One in three women over the age of 16 in Britain were subjected to at least one form of harassment in the year to November 2021. But awareness campaigns like Sexual Abuse and Violence Awareness Week can shine a necessary light on the abuse anyone can face on a daily basis.
One in three women over the age of 16 in Britain were subjected to at least one form of harassment in the year to November 2021. And this increases to two in three for women aged 16 to 34.
Forms of violence against women and girls (VAWG) are numerous and alarmingly ever-evolving, with street harassment, coercive control, trafficking, unwanted touching, workplace harassment, revenge-porn and cyber-flashing just some of the many behaviours which can force women to live in fear.
Unfortunately, all too often the onus is put on women and girls to keep themselves safe or mitigate for male violence.
Whilst statistics show the majority of sexual violence targets women, it can happen to anyone, with one in twenty men experiencing rape or sexual assault as an adult.
But awareness campaigns like Sexual Abuse and Violence Awareness Week can shine a necessary light on the abuse anyone can face on a daily basis.
They can ensure survivors can recognise abuse and seek support. They can challenge perpetrators and empower others to know how to safely intervene if they witness unacceptable abuse.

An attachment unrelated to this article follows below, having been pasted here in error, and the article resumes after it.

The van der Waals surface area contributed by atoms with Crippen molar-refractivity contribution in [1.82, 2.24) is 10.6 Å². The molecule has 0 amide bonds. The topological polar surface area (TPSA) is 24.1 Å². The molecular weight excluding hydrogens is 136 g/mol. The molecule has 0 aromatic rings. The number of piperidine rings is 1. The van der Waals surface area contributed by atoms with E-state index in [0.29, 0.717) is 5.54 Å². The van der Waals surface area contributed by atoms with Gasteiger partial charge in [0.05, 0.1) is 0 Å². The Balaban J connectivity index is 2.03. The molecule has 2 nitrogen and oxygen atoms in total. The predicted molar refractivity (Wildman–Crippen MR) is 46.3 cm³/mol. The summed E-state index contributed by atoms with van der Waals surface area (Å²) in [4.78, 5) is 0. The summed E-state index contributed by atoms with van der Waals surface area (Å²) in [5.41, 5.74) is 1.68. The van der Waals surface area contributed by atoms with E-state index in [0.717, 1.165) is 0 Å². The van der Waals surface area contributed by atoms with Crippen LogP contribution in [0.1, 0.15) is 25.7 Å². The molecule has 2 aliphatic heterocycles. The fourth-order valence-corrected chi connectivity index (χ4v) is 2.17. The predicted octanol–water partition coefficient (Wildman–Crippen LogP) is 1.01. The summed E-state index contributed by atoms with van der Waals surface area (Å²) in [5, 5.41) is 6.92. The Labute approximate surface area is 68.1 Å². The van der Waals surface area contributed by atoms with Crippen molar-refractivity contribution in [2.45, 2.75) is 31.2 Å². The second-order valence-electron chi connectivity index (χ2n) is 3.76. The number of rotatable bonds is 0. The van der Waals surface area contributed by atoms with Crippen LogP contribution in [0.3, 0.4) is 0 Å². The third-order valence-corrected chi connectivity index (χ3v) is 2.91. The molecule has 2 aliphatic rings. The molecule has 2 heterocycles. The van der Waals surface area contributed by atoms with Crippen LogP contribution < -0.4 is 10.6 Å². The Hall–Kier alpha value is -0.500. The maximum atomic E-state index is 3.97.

They can also educate young people about healthy relationships and consent.
And they are an opportunity for anyone who wants to use their voice to join a conversation with thousands of others.
Together, through campaigns, we can raise those voices to a level that can be heard, spotlight support services and engage people across the country and our communities in the discussion.
At BCHA we work hard to help survivors of abuse, harassment and human trafficking escape and recover from the traumatic situations they have experienced.
We run a number of services and projects for people who need support to stay safe including: support for survivors of human trafficking, support in the community for survivors of domestic abuse and Safe houses and refuges.
We recognise the importance of not only offering a place of safety, but also the vital support people need to overcome the emotional trauma and begin rebuilding confidence and self-esteem. Outside of our refuges and safe houses, our outreach workers provide practical and emotional support in peoples’ homes and communities. We run several drop-in sessions for anyone experiencing sexual violence or domestic abuse to speak with our team in a safe environment.
We also help children who have been affected by abuse in their families.
Amy Smith is Senior Practitioner for our Respite Rooms in the Bournemouth, Christchurch Poole (BCP) area - supporting women who have experienced domestic abuse and sexual violence and are also at risk of homelessness.
In her previous role as a domestic abuse Support Worker, Amy also piloted an outreach service supporting LGBTQIA+ survivors of domestic abuse in the community. For this work she was awarded 'Inclusion Champion' at the Women In Housing Awards 2021.
She said: “Sexual violence and VAWG continues to be a prevalent issue that we are seeing reported regularly in the news, so it's important that awareness of support services for survivors are shared. BCHA's domestic abuse and VAWG services work closely with our local sexual violence services to ensure our customers have access to support if they need it.